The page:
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Asia Unbound

CFR experts give their take on the cutting-edge issues emerging in Asia today.

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Friday Asia Update: Five Stories From the Week of February 12, 2016

by Guest Blogger for Elizabeth C. Economy
Taiwan-earthquake-collapsed-building Soldiers stand guard in front of seventeen-story apartment building collapsed after an earthquake, on the first day of the Chinese Lunar New Year at Tainan, Taiwan, February 8, 2016. (Tyrone Siu/Reuters)

Rachel Brown, Lincoln Davidson, Ariella Rotenberg, Gabriel Walker, and Pei-Yu Wei look at five stories from Asia this week.

1. Developer of collapsed building arrested in Taiwan. After launching an investigation to determine the reasons behind the collapse of a seventeen-story building during a 6.4-magnitude earthquake in the city of Tainan last Saturday, Taiwanese authorities have arrested developer Lin Ming-Hui. The earthquake struck around 4 a.m. local time at the start of the Chinese New Year holiday, compounding the tragedy for some. Read more »

Friday Asia Update: Top Five Stories for the Week of October 30, 2015

by Guest Blogger for Elizabeth C. Economy
Army soldiers load sacks of food aid on a helicopter to distribute in earthquake-stricken areas in Peshawar, Pakistan, October 27, 2015. (Khuram Parvez/Reuters) Army soldiers load sacks of food aid on a helicopter to distribute in earthquake-stricken areas in Peshawar, Pakistan, October 27, 2015. (Khuram Parvez/Reuters)

Ashlyn Anderson, Rachel Brown, Lincoln Davidson, Sungtae “Jacky” Park, Ariella Rotenberg, and Gabriel Walker look at the top stories in Asia this week.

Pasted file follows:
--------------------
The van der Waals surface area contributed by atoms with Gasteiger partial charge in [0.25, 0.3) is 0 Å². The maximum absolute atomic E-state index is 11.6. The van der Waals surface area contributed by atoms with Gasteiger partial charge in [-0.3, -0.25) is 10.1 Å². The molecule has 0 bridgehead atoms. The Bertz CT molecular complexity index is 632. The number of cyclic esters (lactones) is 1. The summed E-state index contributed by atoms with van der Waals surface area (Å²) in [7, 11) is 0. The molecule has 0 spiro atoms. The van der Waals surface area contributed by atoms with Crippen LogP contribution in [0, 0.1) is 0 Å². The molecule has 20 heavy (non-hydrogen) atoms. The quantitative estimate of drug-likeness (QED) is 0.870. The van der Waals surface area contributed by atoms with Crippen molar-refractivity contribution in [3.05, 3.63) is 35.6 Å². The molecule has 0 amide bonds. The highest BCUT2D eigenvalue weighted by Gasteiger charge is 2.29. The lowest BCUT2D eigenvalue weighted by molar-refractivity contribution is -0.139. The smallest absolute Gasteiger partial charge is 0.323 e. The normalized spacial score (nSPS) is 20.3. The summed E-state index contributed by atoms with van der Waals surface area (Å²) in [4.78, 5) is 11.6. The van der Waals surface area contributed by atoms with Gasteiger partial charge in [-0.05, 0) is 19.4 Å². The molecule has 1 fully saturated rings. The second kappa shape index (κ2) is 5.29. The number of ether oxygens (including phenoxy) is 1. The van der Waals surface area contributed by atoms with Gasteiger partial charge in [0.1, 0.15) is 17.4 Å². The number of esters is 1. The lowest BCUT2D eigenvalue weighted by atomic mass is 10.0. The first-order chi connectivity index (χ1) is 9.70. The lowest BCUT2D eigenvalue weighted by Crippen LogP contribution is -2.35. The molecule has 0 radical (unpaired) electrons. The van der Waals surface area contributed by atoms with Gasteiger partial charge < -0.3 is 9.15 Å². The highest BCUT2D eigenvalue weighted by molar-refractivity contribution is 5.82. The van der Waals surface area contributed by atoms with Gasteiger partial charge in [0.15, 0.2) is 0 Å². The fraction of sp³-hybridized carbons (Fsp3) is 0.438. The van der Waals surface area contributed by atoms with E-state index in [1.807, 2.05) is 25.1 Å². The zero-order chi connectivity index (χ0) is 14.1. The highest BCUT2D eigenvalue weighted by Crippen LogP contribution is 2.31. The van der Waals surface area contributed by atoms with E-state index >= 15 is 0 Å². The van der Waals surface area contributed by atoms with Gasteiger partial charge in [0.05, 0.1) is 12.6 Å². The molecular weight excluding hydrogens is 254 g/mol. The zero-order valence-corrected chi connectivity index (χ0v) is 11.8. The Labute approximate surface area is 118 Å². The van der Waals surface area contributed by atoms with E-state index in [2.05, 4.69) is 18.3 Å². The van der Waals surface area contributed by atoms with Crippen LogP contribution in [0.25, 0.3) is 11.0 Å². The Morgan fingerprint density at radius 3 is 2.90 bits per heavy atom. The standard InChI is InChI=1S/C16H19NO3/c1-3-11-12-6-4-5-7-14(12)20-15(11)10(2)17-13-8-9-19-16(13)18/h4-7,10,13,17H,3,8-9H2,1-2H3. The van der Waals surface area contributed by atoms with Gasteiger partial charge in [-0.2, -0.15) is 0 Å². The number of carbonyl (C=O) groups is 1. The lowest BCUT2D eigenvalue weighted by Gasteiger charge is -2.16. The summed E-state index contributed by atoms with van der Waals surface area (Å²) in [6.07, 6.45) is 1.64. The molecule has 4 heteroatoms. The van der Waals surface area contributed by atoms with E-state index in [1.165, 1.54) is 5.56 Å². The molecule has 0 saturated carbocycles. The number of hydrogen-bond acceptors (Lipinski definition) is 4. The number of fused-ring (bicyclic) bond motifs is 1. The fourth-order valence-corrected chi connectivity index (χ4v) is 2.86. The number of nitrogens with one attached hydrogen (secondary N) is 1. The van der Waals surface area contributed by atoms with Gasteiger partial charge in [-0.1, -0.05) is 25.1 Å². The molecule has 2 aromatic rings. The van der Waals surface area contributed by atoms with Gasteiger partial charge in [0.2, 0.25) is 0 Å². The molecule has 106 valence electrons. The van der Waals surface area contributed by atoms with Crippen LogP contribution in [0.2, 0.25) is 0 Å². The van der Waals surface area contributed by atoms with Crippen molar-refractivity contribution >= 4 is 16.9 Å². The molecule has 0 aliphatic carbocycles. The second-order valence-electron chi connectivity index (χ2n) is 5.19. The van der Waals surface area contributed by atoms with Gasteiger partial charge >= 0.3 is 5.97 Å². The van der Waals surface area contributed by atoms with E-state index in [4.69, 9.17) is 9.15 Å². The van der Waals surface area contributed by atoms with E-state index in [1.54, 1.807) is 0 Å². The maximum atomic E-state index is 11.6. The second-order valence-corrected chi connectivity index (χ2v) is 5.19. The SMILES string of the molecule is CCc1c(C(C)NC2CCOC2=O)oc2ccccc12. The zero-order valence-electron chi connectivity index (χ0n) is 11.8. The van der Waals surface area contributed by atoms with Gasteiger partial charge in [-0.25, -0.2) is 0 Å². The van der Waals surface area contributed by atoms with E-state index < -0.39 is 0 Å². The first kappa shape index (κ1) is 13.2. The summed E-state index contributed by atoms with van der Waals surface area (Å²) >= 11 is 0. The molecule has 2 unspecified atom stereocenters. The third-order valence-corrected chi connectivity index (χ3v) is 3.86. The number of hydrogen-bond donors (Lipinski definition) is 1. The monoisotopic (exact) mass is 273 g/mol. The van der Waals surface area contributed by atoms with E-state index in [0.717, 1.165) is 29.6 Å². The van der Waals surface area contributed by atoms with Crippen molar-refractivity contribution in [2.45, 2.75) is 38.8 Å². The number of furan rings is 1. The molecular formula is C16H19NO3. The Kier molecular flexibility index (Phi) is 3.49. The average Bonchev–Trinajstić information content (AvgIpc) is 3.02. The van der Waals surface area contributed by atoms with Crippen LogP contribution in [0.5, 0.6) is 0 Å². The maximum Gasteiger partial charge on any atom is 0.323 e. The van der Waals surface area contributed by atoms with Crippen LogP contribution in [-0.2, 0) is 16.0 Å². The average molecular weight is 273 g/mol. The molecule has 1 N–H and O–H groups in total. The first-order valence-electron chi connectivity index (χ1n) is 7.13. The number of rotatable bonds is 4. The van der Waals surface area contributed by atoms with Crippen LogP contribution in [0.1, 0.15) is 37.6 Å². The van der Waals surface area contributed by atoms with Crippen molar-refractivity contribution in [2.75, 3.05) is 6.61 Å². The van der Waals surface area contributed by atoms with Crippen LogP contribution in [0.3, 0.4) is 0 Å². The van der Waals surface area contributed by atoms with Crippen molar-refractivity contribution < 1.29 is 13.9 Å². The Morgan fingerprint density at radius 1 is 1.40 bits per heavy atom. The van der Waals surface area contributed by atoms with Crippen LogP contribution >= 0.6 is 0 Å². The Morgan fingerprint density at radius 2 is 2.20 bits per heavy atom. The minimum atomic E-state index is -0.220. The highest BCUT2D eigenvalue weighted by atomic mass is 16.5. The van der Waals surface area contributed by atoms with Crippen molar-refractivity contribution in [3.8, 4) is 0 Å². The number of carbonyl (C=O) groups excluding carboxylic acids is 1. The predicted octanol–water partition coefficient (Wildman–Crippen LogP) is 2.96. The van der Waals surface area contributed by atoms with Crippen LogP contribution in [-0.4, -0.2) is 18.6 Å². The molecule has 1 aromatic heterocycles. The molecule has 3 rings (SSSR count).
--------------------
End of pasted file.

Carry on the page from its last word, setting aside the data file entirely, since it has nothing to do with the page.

1. Earthquake survivors in Afghanistan and Pakistan appeal for shelter and supplies. Just six months after a devastating earthquake in Nepal, a 7.5-magnitude earthquake shook geographically vulnerable regions in Afghanistan and Pakistan. The epicenter was reported 196 kilometers below the Hindu Kush Mountains in Afghanistan. Although the earthquake occurred much deeper than the Nepal earthquake, close to four hundred people have been reported dead, thousands suffered injuries, and many homes were destroyed by the quake and its aftermath. Read more »

The Xi-Obama Summit: The Four Takeaways and Taglines

by Elizabeth C. Economy
U.S. President Barack Obama (L) chats with Chinese President Xi Jinping as they walk from the West Wing of the White House to a private dinner across the street at Blair House, in Washington, September 24, 2015. Xi arrived in Washington on Thursday for a state visit and talks with President Barack Obama expected to be clouded by differences over alleged Chinese cyber spying, Beijing's economic policies and territorial disputes in the South China Sea. REUTERS/Mike Theiler TPX IMAGES OF THE DAY U.S. President Barack Obama (L) chats with Chinese President Xi Jinping as they walk from the West Wing of the White House to a private dinner across the street at Blair House, in Washington, September 24, 2015. Xi arrived in Washington on Thursday for a state visit and talks with President Barack Obama expected to be clouded by differences over alleged Chinese cyber spying, Beijing's economic policies and territorial disputes in the South China Sea. (Mike Theiler/Reuters)